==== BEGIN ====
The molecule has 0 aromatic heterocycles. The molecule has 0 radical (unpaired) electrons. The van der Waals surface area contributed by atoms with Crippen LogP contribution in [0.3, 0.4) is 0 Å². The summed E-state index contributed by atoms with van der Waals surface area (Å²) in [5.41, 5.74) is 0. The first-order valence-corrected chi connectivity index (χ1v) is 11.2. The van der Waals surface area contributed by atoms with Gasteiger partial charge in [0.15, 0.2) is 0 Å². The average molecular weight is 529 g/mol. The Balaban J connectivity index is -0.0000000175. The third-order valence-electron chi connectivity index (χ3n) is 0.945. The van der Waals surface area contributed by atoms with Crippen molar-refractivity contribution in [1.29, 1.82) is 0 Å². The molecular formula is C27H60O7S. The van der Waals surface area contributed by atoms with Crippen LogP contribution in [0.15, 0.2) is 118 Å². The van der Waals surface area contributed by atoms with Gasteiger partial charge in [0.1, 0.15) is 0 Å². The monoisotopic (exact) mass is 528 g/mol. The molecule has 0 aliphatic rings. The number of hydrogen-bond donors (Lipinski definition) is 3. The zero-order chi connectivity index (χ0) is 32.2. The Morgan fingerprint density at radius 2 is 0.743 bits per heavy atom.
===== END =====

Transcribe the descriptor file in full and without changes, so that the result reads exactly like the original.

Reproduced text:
The molecule has 0 aromatic heterocycles. The molecule has 0 radical (unpaired) electrons. The van der Waals surface area contributed by atoms with Crippen LogP contribution in [0.3, 0.4) is 0 Å². The summed E-state index contributed by atoms with van der Waals surface area (Å²) in [5.41, 5.74) is 0. The first-order valence-corrected chi connectivity index (χ1v) is 11.2. The van der Waals surface area contributed by atoms with Gasteiger partial charge in [0.15, 0.2) is 0 Å². The average molecular weight is 529 g/mol. The Balaban J connectivity index is -0.0000000175. The third-order valence-electron chi connectivity index (χ3n) is 0.945. The van der Waals surface area contributed by atoms with Crippen molar-refractivity contribution in [1.29, 1.82) is 0 Å². The molecular formula is C27H60O7S. The van der Waals surface area contributed by atoms with Crippen LogP contribution in [0.15, 0.2) is 118 Å². The van der Waals surface area contributed by atoms with Gasteiger partial charge in [0.1, 0.15) is 0 Å². The monoisotopic (exact) mass is 528 g/mol. The molecule has 0 aliphatic rings. The number of hydrogen-bond donors (Lipinski definition) is 3. The zero-order chi connectivity index (χ0) is 32.2. The Morgan fingerprint density at radius 2 is 0.743 bits per heavy atom.